It didn't seem as if there could be any better news for Russian Jews than the fall of the czar in March 1917. Chagall was swept up in the general exuberance; his first thought was enormous relief that his days as an "illegal" resident in Petrograd [where only Jews with special permission could live] were over. In Chagall's memoir the months of Kerensky's short-lived semi-democratic Duma are parsed in a few quick ecstatic sentences, emblems of the freedom from restriction that Chagall undoubtedly felt, but they build to the dramatic and ominous arrival of Lenin at the Finland Station. Something about the famous "sealed train" sent shivers through Chagall, and amid the confusions and fervor of change, for perhaps the first time in his adult life he began to neglect his work.
Was Chagall a political animal? In his memoir he is frequently coy on the subject, often preferring to play the artist-naif, but his commitment at various times in his life was not insignificant, as is well illustrated in his discursive prose, particularly the articles that he published in the first eighteen months after the Revolution. Moreover, his paints, anecdotal by nature, often tell a story with a lesson for history: "Lenin turned it [Russia] upside down the way I turn my pictures," Chagall once wrote. but twenty years after the Revolution, painting in full knowledge of the murderous Soviet regime for which Lenin had laid the groundwork, and out of deep despair and disillusion with the entire Bolshevik experiment, Chagall turned Lenin ignominiously on his head at the center of his monumental painting The Revolution (1937).In fact, that very painting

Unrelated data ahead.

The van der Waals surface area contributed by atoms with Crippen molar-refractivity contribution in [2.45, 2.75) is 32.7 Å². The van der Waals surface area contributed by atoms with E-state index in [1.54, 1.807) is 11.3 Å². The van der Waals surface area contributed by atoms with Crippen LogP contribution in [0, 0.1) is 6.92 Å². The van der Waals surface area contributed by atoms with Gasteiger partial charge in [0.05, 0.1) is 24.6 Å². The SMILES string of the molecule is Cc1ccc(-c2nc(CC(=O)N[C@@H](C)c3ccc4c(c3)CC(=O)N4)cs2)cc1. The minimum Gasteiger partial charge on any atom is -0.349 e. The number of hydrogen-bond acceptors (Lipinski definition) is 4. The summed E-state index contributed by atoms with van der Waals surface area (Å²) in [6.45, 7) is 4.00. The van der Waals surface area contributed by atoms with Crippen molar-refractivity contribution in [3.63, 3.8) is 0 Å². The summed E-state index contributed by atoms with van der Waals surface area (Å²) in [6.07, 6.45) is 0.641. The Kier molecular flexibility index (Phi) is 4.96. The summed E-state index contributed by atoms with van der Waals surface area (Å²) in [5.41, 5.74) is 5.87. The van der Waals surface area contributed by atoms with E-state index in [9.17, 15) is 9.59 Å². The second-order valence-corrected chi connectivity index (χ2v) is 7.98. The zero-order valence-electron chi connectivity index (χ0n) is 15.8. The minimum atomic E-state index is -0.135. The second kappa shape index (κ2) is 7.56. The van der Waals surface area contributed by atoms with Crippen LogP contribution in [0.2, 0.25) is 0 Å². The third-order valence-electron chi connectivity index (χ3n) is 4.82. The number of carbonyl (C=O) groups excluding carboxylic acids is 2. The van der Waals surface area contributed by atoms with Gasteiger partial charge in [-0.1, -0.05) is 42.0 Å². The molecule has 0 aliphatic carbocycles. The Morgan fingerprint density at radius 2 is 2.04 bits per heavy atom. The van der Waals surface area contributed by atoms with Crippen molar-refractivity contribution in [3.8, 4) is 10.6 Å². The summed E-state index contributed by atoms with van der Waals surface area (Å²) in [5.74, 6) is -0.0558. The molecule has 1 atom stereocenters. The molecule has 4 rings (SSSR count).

is on display, with nary a mention of Chagall's words explaining why he turned Lenin upside down; looking at it yesterday, in the context of Chagall supposedly approving and being a beneficiary of Bolshevik largesse, it appeared as though, whimsically, Chagall had merely made Lenin the centrepiece of one of his circus paintings (they were on display, too--right before this one). All of which makes the exhibit's Procrustean effort to marry Chagall to this "forward looking" Revolution, and its small "r" "revolution" in art, not only dishonest, but more than a little grotesque.